The Haftarot recited during the final quarter of the Jewish year, between the 17th of Tammuz and Sukkot, do not generally relate to the weekly Torah reading. Instead, they describe the workings of the covenant between God, His people, His Land, and humanity. The three “Haftarot of Punishment” describe the people breaking the covenant, and prophets who unsuccessfully sought to return them to it. Focusing on the First Temple’s destruction and the people’s resulting exile from the Land, Tisha B’av’s Haftarah laments the destruction caused by the broken covenant. Taken from the final third of the book of Isaiah, the next seven weeks’ “Haftarot of Comfort” (Aramaic: שבע דנחמתא) are recited until Rosh Hashanah. They powerfully describe the exiles’ eventual redemptive return to God’s covenant and Land. The Haftarot from Rosh Hashanah through Yom Kippur are explicit, uplifting calls for the people to repent and repair the covenant so God can redeem them. The Haftarot of Sukkot describe how redemption will impact all humanity.
In this Haftarah, Isaiah describes two aspects of God’s relationship to His exiled people. First, he highlights God’s role as a great redeemer. With a variety of metaphors, Isaiah highlights God’s voice and His promises about returning His people to Jerusalem. Isaiah then focuses on God’s transcendent greatness as Creator of all. God “proudly” proclaims His ultimate wisdom and might over even the mightiest human and natural powers. Since He shaped them and created them, He has the power to destroy or remake them. This power, Isaiah argues, enables God to carry out His redemptive promises as described in Haftarah’s first section.
Verses 1-2: Having severely punished and forgiven exiled Judah’s sins, God comforts them in their affliction.
"Comfort, comfort, My people," says your God.
נַחֲמ֥וּ נַחֲמ֖וּ עַמִּ֑י יֹאמַ֖ר אֱלֹקיכֶֽם׃
Verses 3-5: God is on his way to Jerusalem, eliminating all natural obstacles to His return. All mankind will see His revealed Glory.
A voice cries, “In the wilderness, prepare the Lord’s path. Straighten a highway in the desert for our God.”
ק֣וֹל קוֹרֵ֔א בַּמִּדְבָּ֕ר פַּנּ֖וּ דֶּ֣רֶךְ ה' יַשְּׁרוּ֙ בָּעֲרָבָ֔ה מְסִלָּ֖ה לֵאלֹקינוּ׃
Verses 6-8: Mortal man and his promises are fleeting, but God’s promise of redemption is everlasting.
The grass withers [and] the flower fades [but] our God’s word shall stand forever.
יָבֵ֥שׁ חָצִ֖יר נָ֣בֵֽל צִ֑יץ וּדְבַר־אֱלֹקינוּ יָק֥וּם לְעוֹלָֽם׃
Verses 9-11: The prophet tells the people not to fear. As a mighty warrior, God will fulfill His promise to mightily redeem and reward them. Like a shepherd, God will ensure each individual’s return from exile.
Behold! The Lord God will come with might, and His arm shall rule for Him. Behold! His reward is with Him, and his hire before Him.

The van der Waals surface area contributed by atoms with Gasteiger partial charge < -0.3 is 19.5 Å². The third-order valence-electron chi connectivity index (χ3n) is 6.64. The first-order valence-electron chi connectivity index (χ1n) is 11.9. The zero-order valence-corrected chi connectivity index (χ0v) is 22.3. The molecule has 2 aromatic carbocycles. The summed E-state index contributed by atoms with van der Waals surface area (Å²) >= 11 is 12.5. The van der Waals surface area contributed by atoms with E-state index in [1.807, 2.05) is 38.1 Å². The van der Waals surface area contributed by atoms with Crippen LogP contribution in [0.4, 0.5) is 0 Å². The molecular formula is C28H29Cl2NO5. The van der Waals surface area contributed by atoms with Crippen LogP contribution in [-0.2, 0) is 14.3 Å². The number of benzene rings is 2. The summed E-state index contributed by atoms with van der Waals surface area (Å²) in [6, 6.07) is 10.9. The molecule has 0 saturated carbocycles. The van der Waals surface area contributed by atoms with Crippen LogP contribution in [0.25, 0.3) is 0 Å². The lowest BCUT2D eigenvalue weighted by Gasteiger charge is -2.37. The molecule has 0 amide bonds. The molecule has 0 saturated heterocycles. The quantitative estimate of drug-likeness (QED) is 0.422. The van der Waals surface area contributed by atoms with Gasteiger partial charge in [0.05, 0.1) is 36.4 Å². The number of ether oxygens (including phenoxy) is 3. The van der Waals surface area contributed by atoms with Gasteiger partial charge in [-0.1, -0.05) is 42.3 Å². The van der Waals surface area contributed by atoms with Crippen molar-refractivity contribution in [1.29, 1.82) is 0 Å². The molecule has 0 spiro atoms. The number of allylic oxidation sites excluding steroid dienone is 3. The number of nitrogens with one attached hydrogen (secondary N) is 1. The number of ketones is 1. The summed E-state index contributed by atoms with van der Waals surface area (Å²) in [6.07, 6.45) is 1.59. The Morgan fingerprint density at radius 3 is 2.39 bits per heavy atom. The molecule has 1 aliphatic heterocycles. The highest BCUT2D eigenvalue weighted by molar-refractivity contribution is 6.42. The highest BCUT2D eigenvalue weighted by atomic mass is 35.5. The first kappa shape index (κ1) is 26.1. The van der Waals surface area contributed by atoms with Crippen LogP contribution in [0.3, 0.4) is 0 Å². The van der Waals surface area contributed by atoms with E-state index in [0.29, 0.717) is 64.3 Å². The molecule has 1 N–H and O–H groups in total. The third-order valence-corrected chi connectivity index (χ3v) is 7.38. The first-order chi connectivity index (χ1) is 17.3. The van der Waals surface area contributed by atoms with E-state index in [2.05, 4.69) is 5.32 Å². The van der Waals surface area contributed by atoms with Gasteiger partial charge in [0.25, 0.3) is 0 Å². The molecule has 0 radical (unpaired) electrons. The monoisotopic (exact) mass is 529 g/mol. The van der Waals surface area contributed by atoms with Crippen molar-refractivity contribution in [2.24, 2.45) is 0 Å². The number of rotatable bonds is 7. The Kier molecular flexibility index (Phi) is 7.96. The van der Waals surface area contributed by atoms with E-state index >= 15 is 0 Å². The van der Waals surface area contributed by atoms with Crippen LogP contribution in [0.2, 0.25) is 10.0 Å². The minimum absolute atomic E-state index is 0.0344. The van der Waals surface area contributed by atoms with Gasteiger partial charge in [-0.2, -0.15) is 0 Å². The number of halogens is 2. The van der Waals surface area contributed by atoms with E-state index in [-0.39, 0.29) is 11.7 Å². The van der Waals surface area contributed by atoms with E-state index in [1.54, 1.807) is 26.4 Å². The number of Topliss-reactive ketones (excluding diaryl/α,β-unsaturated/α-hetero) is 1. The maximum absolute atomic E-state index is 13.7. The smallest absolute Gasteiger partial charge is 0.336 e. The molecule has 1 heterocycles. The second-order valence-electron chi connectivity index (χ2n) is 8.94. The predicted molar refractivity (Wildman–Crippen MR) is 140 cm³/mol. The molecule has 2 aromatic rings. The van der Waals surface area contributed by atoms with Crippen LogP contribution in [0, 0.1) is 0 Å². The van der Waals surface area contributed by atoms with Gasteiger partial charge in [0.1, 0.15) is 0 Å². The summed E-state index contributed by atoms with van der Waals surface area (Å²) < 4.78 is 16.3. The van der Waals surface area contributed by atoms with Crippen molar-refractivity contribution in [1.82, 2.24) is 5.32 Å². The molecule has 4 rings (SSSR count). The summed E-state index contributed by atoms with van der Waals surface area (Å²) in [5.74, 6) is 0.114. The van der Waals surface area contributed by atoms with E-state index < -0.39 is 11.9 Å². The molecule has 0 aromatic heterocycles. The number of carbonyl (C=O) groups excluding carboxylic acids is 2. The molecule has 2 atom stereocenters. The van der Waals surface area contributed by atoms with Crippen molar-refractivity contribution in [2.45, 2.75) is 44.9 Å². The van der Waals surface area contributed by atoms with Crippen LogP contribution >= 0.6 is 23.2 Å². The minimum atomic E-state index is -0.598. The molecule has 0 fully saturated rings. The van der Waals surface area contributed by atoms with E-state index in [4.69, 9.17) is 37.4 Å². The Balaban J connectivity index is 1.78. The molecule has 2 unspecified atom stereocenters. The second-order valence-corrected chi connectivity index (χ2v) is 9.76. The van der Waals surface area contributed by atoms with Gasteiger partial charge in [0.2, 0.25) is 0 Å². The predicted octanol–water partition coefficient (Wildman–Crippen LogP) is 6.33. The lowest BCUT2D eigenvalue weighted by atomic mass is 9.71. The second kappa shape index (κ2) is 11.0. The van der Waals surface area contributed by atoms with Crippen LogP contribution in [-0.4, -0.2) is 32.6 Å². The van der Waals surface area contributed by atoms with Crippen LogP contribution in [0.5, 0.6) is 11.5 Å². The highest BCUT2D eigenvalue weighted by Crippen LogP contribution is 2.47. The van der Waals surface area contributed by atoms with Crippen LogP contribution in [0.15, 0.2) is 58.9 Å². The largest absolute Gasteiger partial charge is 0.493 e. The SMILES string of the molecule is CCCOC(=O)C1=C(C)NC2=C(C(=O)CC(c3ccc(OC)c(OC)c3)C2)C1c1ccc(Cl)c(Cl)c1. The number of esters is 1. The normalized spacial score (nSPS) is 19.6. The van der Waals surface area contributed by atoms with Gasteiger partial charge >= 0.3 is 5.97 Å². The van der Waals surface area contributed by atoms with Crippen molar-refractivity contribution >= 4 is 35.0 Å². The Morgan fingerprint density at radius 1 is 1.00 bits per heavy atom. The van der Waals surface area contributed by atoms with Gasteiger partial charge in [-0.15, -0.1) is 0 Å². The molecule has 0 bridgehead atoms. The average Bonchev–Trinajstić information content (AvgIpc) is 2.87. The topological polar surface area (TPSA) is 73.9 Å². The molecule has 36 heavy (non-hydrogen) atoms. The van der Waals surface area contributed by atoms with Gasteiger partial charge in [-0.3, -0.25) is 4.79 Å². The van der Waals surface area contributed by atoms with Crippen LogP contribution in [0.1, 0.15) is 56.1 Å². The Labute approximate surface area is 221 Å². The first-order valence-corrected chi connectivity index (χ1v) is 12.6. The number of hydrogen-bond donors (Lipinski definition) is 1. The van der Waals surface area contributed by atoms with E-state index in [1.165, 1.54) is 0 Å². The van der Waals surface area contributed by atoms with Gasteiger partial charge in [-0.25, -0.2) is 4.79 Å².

הִנֵּ֨ה אֲדֹקי ה' בְּחָזָ֣ק יָב֔וֹא וּזְרֹע֖וֹ מֹ֣שְׁלָה ל֑וֹ הִנֵּ֤ה שְׂכָרוֹ֙ אִתּ֔וֹ וּפְעֻלָּת֖וֹ לְפָנָֽיו׃
Verses 12-14: God’s transcendent power and knowledge allowed Him alone to construct the world.
Who measured the waters in his hand’s hollow, meted out heaven with the span, included earth’s dust in a measure, weighed mountains in a scale, or hills in a balance?
מִֽי־מָדַ֨ד בְּשָׁעֳל֜וֹ מַ֗יִם וְשָׁמַ֙יִם֙ בַּזֶּ֣רֶת תִּכֵּ֔ן וְכָ֥ל בַּשָּׁלִ֖שׁ עֲפַ֣ר הָאָ֑רֶץ וְשָׁקַ֤ל בַּפֶּ֙לֶס֙ הָרִ֔ים וּגְבָע֖וֹת בְּמֹאזְנָֽיִם׃
Verses 15-20: Therefore, even powerful nations and their offerings and idols cannot compare to God.
All nations are as nothing before Him. They are considered to Him as less than nothing and vanity.
כָּל־הַגּוֹיִ֖ם כְּאַ֣יִן נֶגְדּ֑וֹ מֵאֶ֥פֶס וָתֹ֖הוּ נֶחְשְׁבוּ־לֽוֹ׃
Verses 21-26: As Creator, God sits above the world; all humanity, even its most powerful, are like insects in His eyes. No person is remotely similar to God.
[God is the one who] dwells above earth’s circle, its inhabitants like grasshoppers. The One who spreads the heaven like a curtain, stretching them out like a tent for dwelling.
הַיֹּשֵׁב֙ עַל־ח֣וּג הָאָ֔רֶץ וְיֹשְׁבֶ֖יהָ כַּחֲגָבִ֑ים הַנּוֹטֶ֤ה כַדֹּק֙ שָׁמַ֔יִם וַיִּמְתָּחֵ֥ם כָּאֹ֖הֶל לָשָֽׁבֶת׃
Based upon Isa. 40:5, R. Chaim of Volozhin asserts that in messianic times people will see, literally, God’s word permeating physical reality.
Nefesh HaChayim, Gate 3:11
Regarding the future, it is written (Isaiah 40:5), “All flesh together shall see that the Lord’s mouth spoke.” Namely, that our [humanity’s] perception will be refined to the point that we will be privileged to perceive and also see with physical eyes how His blessed word permeates everything in the universe. This is similar to the type of perception that already occurred at the time of the giving of the Torah, as it is written (Exodus 20:18), “The entire nation sees the sounds.”
ולע''ל כתיב (ישעיהו מ׳:ה׳) וראו כל בשר יחדו כי פי ה' דבר. היינו שיזדכך השגתנו עד שנזכה להשיג ולראות גם בעין הבשר ענין התפשטות דבורו יתב' בכל דבר בעולם. כמו שכבר היתה ההשגה מעין זה בעת מתן תורה דכתיב וכל העם רואים את הקולת.
With emendations, all translations are from Sefaria.org. To dedicate, comment, or subscribe, email firstname.lastname@example.org.